Efficiency and diagnostic confidence drive adoption of three recent imaging techniques in pediatric neuro exams at Phoenix Children’s Hospital
At PCH, fast, high resolution susceptibility weighted imaging with SWIp is now routine for traumatic brain injury imaging. Fast contrast-free perfusion imaging with pCASL is used in all patients with acute cerebrovascular accidents or abnormalities such as acute stroke. The excellent fat suppression of mDIXON TSE has become the standard at PCH for fat suppression in the spine and extremities, for imaging lesions in the soft tissues of face and neck, and for contrast enhancing abnormalities that are mostly visible with fat suppression.
Jeffrey H. Miller, MD, is Pediatric Neuroradiologist and Radiologist Director of MRI at Phoenix Children’s Hospital. His academic affiliations include Clinical Assistant Professor of Radiology, University of Arizona College of Medicine, the Mayo Clinic-Scottsdale and the Barrow Neurological Institute at Phoenix Children’s Hospital. His current research interests are functional MRI, MR connectomics, and brain PET-CT. Dr. Miller has lectured extensively on advanced pediatric MR imaging.
“We rely on the high resolution and robust imaging capabilities of our Ingenia systems.”
Advanced MRI for challenging cases
Phoenix Children’s Hospital (PCH, Phoenix, Arizona, USA) is the primary referral children’s hospital for the state of Arizona, serving patients with the most complicated cases. The hospital is using two Ingenia 3.0T systems and two 1.5T systems. “We’re a referral center for complex diseases affecting neurological systems, especially traumatic brain injury, brain tumors, epilepsy, and vascular diseases including stoke,” says PCH neuroradiologist Jeffrey H. Miller, MD. Along with Lead MRI Technologist Amber Pokorney, Dr. Miller utilizes advanced MRI techniques in some of the hospital’s most challenging imaging cases.
SWIp supports diagnostic confidence in traumatic brain injury
The value of susceptibility weighted imaging in visualizing brain injury is well documented. The Philips multi-echo SWIp technique provides fast susceptibility weighted imaging with enhanced susceptibility contrast and high resolution.
“Pediatric imaging is not without its challenges,” Dr. Miller says. “Since our patients are often very small, we need very high-resolution imaging. In cases of brain injury, we need to obtain information quickly so the treating clinicians can make decisions on care. We rely on high resolution and robust imaging capabilities, and SWIp provides that.”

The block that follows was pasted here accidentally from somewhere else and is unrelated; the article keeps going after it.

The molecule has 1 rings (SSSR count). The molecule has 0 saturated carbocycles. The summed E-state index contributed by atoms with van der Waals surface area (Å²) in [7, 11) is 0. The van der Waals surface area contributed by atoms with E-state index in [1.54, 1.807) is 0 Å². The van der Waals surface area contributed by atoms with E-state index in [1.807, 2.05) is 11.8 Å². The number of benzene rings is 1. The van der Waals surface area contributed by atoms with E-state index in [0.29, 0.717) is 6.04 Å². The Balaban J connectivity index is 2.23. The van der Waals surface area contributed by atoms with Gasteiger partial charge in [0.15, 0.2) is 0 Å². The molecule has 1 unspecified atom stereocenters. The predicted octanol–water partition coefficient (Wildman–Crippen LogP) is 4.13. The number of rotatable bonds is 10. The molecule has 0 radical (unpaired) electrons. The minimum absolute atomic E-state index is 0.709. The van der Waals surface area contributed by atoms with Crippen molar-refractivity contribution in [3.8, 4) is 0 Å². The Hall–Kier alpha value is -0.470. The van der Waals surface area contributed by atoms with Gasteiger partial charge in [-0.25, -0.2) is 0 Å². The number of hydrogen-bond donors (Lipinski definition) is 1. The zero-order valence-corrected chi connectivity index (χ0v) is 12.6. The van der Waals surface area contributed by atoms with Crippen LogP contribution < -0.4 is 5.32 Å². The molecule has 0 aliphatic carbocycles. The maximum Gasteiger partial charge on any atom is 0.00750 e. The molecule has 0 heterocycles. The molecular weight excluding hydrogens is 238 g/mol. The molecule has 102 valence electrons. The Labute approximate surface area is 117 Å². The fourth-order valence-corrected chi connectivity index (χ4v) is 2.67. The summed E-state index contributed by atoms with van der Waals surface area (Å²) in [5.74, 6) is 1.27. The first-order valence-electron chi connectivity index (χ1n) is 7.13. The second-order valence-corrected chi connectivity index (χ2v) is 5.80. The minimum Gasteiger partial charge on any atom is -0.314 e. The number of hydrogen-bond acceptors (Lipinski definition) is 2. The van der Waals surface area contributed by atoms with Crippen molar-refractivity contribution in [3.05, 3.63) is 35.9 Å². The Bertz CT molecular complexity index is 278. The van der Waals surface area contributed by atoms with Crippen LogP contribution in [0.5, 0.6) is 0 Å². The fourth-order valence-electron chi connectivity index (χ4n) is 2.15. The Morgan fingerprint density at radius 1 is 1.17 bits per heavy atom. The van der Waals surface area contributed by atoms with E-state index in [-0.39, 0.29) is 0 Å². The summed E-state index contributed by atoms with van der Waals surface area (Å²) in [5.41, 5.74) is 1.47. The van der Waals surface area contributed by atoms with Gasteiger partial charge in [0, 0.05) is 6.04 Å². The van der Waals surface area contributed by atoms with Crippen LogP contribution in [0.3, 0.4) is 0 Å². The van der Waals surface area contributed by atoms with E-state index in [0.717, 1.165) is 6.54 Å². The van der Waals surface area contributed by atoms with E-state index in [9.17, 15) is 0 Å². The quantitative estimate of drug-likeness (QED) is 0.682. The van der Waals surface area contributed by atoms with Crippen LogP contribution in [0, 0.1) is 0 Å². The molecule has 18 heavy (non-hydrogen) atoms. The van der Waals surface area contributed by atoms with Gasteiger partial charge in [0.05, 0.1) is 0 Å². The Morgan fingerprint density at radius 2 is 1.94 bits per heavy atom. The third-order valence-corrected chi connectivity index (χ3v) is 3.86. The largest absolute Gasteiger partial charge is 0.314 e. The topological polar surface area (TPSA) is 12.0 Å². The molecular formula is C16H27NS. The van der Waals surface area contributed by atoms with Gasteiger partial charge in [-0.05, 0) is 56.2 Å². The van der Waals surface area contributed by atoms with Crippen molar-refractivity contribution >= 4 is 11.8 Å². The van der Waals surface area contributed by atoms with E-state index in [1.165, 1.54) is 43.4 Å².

“SWIp helps us identify blood or blood products, calcification, and diseases that affect the vascular system,” says Dr. Miller. “In children with traumatic brain injuries, it highlights areas that are injured, better than some of the previous techniques that we were using. These children often have micro-injuries that cause small amounts of blood or tissue damage. Adding SWIp helps us to better characterize the extent and nature of the injury. Having characterized an injury to the extent of what’s possible supports our diagnostic confidence.”
Full adoption after initial comparison
“I would definitely recommend other users to implement SWIp. We initially added the SWIp sequence following a lot of support for its utility in the literature. Then we directly compared SWIp to the 2D gradient echo sequences that we were using. After a good amount of clinical experience in seeing its benefits, we were confident to replace the old sequences with SWIp. It gives us a better assessment of the physiological processes of the brain that were less apparent on our previous imaging sequences,” says Dr. Miller. “SWIp is now a routine sequence for imaging traumatic brain injury patients at PCH, and it’s episodically added for patients who have intracranial vascular abnormalities.”